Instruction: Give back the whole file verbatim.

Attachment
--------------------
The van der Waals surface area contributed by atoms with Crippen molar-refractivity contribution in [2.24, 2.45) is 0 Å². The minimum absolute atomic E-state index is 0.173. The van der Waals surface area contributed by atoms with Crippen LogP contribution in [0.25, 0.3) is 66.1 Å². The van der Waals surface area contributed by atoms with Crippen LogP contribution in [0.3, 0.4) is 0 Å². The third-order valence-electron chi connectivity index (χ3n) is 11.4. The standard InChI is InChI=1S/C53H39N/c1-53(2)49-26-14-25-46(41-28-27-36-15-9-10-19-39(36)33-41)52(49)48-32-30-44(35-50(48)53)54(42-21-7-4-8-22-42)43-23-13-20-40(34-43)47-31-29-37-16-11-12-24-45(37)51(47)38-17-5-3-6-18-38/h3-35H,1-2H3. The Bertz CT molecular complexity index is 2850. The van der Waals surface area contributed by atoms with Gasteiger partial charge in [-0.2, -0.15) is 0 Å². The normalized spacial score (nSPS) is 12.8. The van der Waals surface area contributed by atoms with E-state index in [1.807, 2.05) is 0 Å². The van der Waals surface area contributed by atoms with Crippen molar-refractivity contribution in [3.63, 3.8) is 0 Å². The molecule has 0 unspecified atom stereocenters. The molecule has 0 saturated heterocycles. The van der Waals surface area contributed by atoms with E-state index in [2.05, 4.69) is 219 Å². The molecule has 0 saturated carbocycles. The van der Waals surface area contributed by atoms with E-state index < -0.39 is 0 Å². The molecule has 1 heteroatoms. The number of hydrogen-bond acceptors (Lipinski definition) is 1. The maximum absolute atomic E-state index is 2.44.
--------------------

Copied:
The van der Waals surface area contributed by atoms with Crippen molar-refractivity contribution in [2.24, 2.45) is 0 Å². The minimum absolute atomic E-state index is 0.173. The van der Waals surface area contributed by atoms with Crippen LogP contribution in [0.25, 0.3) is 66.1 Å². The van der Waals surface area contributed by atoms with Crippen LogP contribution in [0.3, 0.4) is 0 Å². The third-order valence-electron chi connectivity index (χ3n) is 11.4. The standard InChI is InChI=1S/C53H39N/c1-53(2)49-26-14-25-46(41-28-27-36-15-9-10-19-39(36)33-41)52(49)48-32-30-44(35-50(48)53)54(42-21-7-4-8-22-42)43-23-13-20-40(34-43)47-31-29-37-16-11-12-24-45(37)51(47)38-17-5-3-6-18-38/h3-35H,1-2H3. The Bertz CT molecular complexity index is 2850. The van der Waals surface area contributed by atoms with Gasteiger partial charge in [-0.2, -0.15) is 0 Å². The normalized spacial score (nSPS) is 12.8. The van der Waals surface area contributed by atoms with E-state index in [1.807, 2.05) is 0 Å². The van der Waals surface area contributed by atoms with Crippen molar-refractivity contribution in [3.63, 3.8) is 0 Å². The molecule has 0 unspecified atom stereocenters. The molecule has 0 saturated heterocycles. The van der Waals surface area contributed by atoms with E-state index in [2.05, 4.69) is 219 Å². The molecule has 0 saturated carbocycles. The van der Waals surface area contributed by atoms with E-state index < -0.39 is 0 Å². The molecule has 1 heteroatoms. The number of hydrogen-bond acceptors (Lipinski definition) is 1. The maximum absolute atomic E-state index is 2.44.